Gladstone is a city of over 33,000 souls, about an hour from Brisbane by plane and I believe has an 83-bed hospital.

Calliope is about 20 minutes drive SW of Gladstone, an hour an 20 minutes from Rockhampton. If someone really gets sick Queensland has an excellent medevac system, whereby as soon as you are in the plane you are in an ICU.

It’s not dongas in woop-woop.

Nor is the proposal to build a 1300-bed facility at privately-owned Wellcamp Airport in Toowoomba woop-woop – 1000 rooms for travellers, and 300 rooms for staff within city boundaries. The Wagner Family were approached and responded positively, seeing a longer term opportunity to house or quarantine foreign students.

John Wagner said the could do the whole thing using the quarantine fees paid by returning travellers.

A lot of pointless, uninformed words were spoken by ‘experts’ and pollies, mostly south of the Tweed. There are pros and cons, but probably both will fail because there is a NIMBY feeling and the PM most likely doesn’t want to upset anyone in the regions.

Yet Howard Springs where “life is like a holiday” near Darwin is a big success.

Part of the original reason was to make the quarantine experience less claustrophobic.

5. JobKeeper ends

The Morrison Government generally won plaudits for JobKeeper, deserved if you overlook the fact that at least 2.1 million people missed out. Now Josh Morrison says JobKeeper will not be required after March 31. Here he is saying it:

JobKeeper number fell as the year progressed:

The latest information is:

    New Tax Office figures showed 1.54 million workers remained on JobKeeper at the end of 2020 – down from 3.6 million in September 2020 – while about 520,000 companies have stopped receiving the payments as their trade recovers.

That’s a lot of people, Josh.

He says that the budget will address sectors of special need including tourism. That’s a long time to hold your breath – like waiting for bushfire relief money. Many companies ware unlikely to survive.

The Greens and others are accusing the Government of “plain cruelty” in delaying an announcement of an upgraded JobSeeker rate. The $40 per day rate would have to be doubled to reach the poverty line.

It seems our government policy favours having poverty in Australia.

Frydenberg actually got a bit nasty over Premier Palaszczuk’s request for help. He quoted Alan Joyce from Qantas saying 200,000 people cancelled their bookings to Queensland when Palaszuzuk closed the borders for three days in early January.

If Frydenberg and his mates were running the show, and we had open borders all the way, chances are they never would have made the bookings.

6. Remote worker boom starting to squeeze locals out of their home towns

    A planning expert says popular regions are facing impacts akin to a mining boom as a remote-worker influx pushes up house prices and rents, potentially forcing out locals.

    But, unlike the traditional mining boom, this period was unlikely to be followed by a slowdown or bust.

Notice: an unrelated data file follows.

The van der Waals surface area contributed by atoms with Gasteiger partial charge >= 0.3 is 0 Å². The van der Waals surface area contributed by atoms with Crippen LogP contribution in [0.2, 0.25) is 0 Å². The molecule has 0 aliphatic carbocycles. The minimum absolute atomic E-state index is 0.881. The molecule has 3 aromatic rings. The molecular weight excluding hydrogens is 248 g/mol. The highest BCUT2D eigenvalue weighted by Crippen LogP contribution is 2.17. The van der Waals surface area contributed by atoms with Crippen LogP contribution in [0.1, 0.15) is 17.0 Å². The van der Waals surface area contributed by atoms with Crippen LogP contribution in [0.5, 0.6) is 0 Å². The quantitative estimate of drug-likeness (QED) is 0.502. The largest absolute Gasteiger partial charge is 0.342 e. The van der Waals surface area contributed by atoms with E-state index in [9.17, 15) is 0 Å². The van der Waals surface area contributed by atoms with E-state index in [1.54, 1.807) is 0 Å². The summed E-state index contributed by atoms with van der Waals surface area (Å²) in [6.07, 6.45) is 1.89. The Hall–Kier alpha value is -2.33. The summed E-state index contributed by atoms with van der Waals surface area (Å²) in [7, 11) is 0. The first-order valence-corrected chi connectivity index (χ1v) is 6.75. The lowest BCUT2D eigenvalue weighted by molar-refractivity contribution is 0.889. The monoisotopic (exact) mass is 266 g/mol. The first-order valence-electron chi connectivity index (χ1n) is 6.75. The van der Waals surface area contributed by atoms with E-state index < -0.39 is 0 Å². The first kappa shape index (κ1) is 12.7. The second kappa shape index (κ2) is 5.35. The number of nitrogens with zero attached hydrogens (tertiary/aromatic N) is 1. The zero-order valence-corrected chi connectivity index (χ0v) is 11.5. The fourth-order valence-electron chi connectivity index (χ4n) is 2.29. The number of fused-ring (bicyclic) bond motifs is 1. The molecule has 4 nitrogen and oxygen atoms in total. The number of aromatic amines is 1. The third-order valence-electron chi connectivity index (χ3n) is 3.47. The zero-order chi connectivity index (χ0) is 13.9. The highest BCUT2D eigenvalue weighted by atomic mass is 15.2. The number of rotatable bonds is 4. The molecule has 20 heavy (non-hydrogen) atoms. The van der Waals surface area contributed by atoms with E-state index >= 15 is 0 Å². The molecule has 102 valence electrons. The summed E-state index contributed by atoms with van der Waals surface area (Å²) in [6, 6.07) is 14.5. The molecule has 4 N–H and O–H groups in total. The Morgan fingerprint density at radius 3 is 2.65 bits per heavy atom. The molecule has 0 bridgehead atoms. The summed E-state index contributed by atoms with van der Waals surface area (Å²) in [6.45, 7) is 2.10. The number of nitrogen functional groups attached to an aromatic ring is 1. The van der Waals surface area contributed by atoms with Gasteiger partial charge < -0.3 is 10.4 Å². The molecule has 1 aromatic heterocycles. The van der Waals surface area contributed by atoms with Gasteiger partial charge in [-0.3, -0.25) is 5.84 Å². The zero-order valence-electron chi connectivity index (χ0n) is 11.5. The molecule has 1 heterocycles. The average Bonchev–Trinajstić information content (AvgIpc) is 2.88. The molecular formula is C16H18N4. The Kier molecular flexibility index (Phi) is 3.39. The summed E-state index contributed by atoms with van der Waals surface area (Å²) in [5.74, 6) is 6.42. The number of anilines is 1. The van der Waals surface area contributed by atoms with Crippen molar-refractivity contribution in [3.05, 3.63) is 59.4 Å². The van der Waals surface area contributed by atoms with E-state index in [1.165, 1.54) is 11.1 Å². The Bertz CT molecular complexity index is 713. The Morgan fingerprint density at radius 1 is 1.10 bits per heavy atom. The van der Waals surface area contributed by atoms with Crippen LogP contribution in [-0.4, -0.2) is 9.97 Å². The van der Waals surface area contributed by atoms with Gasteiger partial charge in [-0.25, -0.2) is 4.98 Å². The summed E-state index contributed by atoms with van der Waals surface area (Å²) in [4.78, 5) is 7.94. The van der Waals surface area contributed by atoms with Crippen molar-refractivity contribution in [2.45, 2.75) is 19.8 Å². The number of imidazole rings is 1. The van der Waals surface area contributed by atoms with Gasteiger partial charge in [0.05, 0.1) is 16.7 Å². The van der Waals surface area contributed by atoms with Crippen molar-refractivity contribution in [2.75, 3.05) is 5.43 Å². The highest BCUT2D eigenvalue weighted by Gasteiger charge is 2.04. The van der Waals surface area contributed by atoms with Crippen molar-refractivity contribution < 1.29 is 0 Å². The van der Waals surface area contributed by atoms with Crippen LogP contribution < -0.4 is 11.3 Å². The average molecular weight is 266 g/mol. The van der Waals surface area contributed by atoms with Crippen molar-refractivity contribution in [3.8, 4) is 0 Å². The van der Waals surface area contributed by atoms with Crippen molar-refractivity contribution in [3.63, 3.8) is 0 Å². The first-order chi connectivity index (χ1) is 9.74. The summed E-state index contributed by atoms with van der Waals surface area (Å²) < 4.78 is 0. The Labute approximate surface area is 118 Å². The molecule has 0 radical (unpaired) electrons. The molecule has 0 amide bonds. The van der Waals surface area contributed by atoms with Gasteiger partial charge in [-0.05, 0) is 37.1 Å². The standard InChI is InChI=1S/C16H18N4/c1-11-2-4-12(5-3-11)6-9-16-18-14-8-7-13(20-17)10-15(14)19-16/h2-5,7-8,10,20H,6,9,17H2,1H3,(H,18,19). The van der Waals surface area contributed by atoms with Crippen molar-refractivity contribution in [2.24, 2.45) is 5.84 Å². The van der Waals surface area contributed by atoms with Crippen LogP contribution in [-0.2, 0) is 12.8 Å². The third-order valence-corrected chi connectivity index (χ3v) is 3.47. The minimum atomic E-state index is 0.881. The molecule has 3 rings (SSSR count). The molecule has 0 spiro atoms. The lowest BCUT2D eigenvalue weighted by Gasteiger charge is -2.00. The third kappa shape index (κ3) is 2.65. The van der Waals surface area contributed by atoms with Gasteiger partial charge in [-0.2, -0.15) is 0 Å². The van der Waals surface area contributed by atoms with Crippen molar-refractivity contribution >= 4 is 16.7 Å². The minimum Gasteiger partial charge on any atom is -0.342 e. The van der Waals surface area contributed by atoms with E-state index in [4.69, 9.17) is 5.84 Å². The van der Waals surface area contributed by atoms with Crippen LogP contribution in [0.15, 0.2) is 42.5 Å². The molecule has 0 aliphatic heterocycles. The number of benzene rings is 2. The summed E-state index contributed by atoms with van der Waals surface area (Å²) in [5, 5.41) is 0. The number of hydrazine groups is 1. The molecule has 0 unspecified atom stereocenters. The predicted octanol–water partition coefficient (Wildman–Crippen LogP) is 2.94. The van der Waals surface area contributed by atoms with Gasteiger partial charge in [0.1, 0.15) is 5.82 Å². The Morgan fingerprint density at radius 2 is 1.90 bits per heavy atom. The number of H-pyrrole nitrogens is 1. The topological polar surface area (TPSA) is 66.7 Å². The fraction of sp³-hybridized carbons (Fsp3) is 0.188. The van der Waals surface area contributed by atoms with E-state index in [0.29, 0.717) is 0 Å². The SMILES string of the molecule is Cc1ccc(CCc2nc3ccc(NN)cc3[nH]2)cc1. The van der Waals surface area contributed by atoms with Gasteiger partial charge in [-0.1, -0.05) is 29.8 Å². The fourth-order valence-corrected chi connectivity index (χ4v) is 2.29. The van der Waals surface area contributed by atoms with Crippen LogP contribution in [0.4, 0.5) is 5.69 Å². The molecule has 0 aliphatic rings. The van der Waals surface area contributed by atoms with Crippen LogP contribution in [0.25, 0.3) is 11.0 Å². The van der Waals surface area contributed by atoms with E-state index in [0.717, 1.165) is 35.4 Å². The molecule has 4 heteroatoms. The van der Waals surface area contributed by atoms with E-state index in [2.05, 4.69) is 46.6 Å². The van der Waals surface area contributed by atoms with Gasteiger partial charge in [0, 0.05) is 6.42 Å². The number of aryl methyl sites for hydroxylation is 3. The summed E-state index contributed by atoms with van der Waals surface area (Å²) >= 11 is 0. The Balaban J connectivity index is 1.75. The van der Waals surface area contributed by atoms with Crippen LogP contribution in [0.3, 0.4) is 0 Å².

Urban planner and Griffith University lecturer Tony Matthews said the new arrivals were able to work remotely, bringing with them highly-paid roles from major centres.

    Matthews said communities would benefit from the sort of economic growth seen during the mining boom 10 years ago — but there would be consequences.

    “Locals were horribly priced out of the areas they grew up in,” he said.

    “They were suddenly competing with people who were earning mining wages.

Houses are being bought unseen here in Qld by southern buyers.

One Sunshine Coast home attracted 50 buyers.

One buyer offered $770,000 for a home listed at $720,000, but was not successful.

And still the poor are desperate for affordable housing.

90 thoughts on “Weekly salon 16/2”

  1. Brian, I think “exonerated from impeachment” is a misstatement.
    Trump is still impeached, he has merely escaped the consequences of his impeachment. (Much the same as Bill Clinton.)

  2. Brian: Howard Springs primary school is 25 km from Darwin International airport. Suggests that the logistics are very different to those required to get people from Brisbane International to Calliope.
    Keep in mind that the dongas would be designed for a single person. The better class of dongas I have used could take more by adding a second bed and/or using double bunks. A small fridge, microwave and jug would be part of the deal. It should also be possible to link dongas to give more space for families.
    Would have to say that building a quarantine station at Toowoomba sounds a bit dicey. Would take time to set up and the assumption would be that international flights would all go to Toowoomba.
    Logic say use the accommodation that loses its business during a pandemic. We should be using our learning so far to work out what places are suitable, what modifications are needed and how they are manned and supplied.

  3. Brian: “Houses are being bought unseen here in Qld by southern buyers…….